it out once I clamp old and new together.
A lot of our doors have small thresholds (tile to wood laminate). Even
when we closed the door on what was there when we bought the house (tile to
regular pile carpet with a window sill slab of marble as a threshold - I've
never seen that before.. very strange), the door was still cut high. From
the regular carpet, we went to berber and no threshold and then when we
redid the all of the floors in the house shortly after and went the
tile/laminate combo (not a stitch of carpeting in the house), the gaps
bigger still. So, already big gaps became even bigger when we got rid of
the marble under the doors and then removed the carpeting altogether.
Any good suggestions for cutting the hinge mortises or should I just use
the tried and true hammer and chisel? I sometimes find out about time- or
effort-saving tool ―ter= I've done the job. With as many doors as I need
to replace, I'd like to find out about it before I begin.
Thanks for all of the good info!
Well they make several things. One is a router template you set to your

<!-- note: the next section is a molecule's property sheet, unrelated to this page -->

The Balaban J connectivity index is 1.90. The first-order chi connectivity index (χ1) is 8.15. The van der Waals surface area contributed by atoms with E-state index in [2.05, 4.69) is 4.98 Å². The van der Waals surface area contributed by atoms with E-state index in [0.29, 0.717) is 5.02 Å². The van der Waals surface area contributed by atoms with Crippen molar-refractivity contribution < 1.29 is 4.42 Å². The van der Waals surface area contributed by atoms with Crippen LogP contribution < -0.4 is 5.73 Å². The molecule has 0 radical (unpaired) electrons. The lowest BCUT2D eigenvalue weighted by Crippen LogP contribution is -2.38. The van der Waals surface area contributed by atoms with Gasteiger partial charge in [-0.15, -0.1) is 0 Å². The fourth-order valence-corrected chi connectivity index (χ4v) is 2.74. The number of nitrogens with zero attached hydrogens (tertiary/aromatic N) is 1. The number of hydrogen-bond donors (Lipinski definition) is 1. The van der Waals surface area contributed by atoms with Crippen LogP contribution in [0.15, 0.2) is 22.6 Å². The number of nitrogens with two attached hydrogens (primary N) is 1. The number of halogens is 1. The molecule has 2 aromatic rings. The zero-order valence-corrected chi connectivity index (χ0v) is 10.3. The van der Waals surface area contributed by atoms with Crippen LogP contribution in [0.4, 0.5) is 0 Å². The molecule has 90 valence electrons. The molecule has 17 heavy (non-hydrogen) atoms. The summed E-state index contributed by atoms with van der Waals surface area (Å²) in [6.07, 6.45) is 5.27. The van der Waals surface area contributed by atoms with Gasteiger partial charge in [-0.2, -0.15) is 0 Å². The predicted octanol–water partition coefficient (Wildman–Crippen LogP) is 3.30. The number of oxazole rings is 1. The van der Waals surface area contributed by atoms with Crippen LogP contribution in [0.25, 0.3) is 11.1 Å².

hinge spacing and clamp it to the door then rout out the mortise for all the
hinges at once.
They also make the same kind of thing to do one at a time, and a hinge
marking chisel. That has a 3 sided chisel you set and it marks the outline
of the mortise and the depth.
But if all you are trying to accomplish is to delete a gap you might want to
consider other options. They make a door bottom that will slip over the
bottom edge of the door. Also you might want to just add a strip of wood to
the bottom and repaint the doors. Another option is to consider a pre-hung
door. All you do is strip out the old casing and plumb and level the new
one and everything fits, assuming you can plumb them.
About the time I had mastered getting the toothpaste back in the tube, then
All good suggestions. I don't have a router, but I will definitely look
into the mortise chisel. I think I've actually seen one of those.
I had thought about adding a strip of wood to the bottom of the doors, but
we also wanted to update the look a little by replacing our current slab
doors with the newer raised panel variety. As for painting, that's another
issue altogether. The previous owners painted latex over oil without
priming or sanding - and we know what happens then. They also used a